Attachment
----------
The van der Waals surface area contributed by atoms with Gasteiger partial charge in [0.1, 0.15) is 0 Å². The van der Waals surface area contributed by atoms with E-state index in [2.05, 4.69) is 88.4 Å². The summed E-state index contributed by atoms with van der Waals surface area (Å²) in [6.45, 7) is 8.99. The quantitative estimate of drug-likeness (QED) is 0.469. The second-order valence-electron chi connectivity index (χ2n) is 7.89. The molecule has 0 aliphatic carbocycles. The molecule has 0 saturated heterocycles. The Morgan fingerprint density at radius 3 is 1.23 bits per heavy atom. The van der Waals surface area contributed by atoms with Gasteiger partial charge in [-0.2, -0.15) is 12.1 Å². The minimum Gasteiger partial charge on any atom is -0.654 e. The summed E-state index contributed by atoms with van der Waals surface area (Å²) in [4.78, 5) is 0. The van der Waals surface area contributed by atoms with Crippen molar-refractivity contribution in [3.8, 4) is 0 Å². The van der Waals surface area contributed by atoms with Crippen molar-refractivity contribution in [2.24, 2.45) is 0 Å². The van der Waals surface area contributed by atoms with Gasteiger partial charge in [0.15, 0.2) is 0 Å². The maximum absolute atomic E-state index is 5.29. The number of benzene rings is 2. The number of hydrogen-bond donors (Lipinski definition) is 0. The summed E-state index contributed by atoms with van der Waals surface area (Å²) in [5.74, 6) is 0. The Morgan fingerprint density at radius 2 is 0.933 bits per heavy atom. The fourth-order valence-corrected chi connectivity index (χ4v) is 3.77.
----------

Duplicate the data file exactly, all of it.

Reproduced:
The van der Waals surface area contributed by atoms with Gasteiger partial charge in [0.1, 0.15) is 0 Å². The van der Waals surface area contributed by atoms with E-state index in [2.05, 4.69) is 88.4 Å². The summed E-state index contributed by atoms with van der Waals surface area (Å²) in [6.45, 7) is 8.99. The quantitative estimate of drug-likeness (QED) is 0.469. The second-order valence-electron chi connectivity index (χ2n) is 7.89. The molecule has 0 aliphatic carbocycles. The molecule has 0 saturated heterocycles. The Morgan fingerprint density at radius 3 is 1.23 bits per heavy atom. The van der Waals surface area contributed by atoms with Gasteiger partial charge in [-0.2, -0.15) is 12.1 Å². The minimum Gasteiger partial charge on any atom is -0.654 e. The summed E-state index contributed by atoms with van der Waals surface area (Å²) in [4.78, 5) is 0. The van der Waals surface area contributed by atoms with Crippen molar-refractivity contribution in [3.8, 4) is 0 Å². The van der Waals surface area contributed by atoms with Crippen molar-refractivity contribution in [2.24, 2.45) is 0 Å². The van der Waals surface area contributed by atoms with Gasteiger partial charge in [0.15, 0.2) is 0 Å². The maximum absolute atomic E-state index is 5.29. The number of benzene rings is 2. The number of hydrogen-bond donors (Lipinski definition) is 0. The summed E-state index contributed by atoms with van der Waals surface area (Å²) in [5.74, 6) is 0. The Morgan fingerprint density at radius 2 is 0.933 bits per heavy atom. The fourth-order valence-corrected chi connectivity index (χ4v) is 3.77.